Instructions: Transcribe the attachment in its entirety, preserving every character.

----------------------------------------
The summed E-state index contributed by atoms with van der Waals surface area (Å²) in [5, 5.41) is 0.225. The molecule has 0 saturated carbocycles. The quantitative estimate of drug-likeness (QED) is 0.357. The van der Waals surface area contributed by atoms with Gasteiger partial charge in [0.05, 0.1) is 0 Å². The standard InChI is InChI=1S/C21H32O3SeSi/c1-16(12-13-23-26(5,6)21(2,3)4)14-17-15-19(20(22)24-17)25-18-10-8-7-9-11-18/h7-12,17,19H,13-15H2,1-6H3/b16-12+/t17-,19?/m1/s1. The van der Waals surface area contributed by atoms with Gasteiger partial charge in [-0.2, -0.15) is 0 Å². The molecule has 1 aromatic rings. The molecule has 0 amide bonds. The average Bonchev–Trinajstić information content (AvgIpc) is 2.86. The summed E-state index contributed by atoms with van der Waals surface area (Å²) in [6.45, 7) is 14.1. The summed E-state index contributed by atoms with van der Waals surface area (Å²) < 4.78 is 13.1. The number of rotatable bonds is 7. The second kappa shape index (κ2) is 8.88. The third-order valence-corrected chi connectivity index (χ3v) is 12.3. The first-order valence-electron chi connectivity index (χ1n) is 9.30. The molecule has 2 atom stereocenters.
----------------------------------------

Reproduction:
The summed E-state index contributed by atoms with van der Waals surface area (Å²) in [5, 5.41) is 0.225. The molecule has 0 saturated carbocycles. The quantitative estimate of drug-likeness (QED) is 0.357. The van der Waals surface area contributed by atoms with Gasteiger partial charge in [0.05, 0.1) is 0 Å². The standard InChI is InChI=1S/C21H32O3SeSi/c1-16(12-13-23-26(5,6)21(2,3)4)14-17-15-19(20(22)24-17)25-18-10-8-7-9-11-18/h7-12,17,19H,13-15H2,1-6H3/b16-12+/t17-,19?/m1/s1. The van der Waals surface area contributed by atoms with Gasteiger partial charge in [-0.2, -0.15) is 0 Å². The molecule has 1 aromatic rings. The molecule has 0 amide bonds. The average Bonchev–Trinajstić information content (AvgIpc) is 2.86. The summed E-state index contributed by atoms with van der Waals surface area (Å²) in [6.45, 7) is 14.1. The summed E-state index contributed by atoms with van der Waals surface area (Å²) < 4.78 is 13.1. The number of rotatable bonds is 7. The second kappa shape index (κ2) is 8.88. The third-order valence-corrected chi connectivity index (χ3v) is 12.3. The first-order valence-electron chi connectivity index (χ1n) is 9.30. The molecule has 2 atom stereocenters.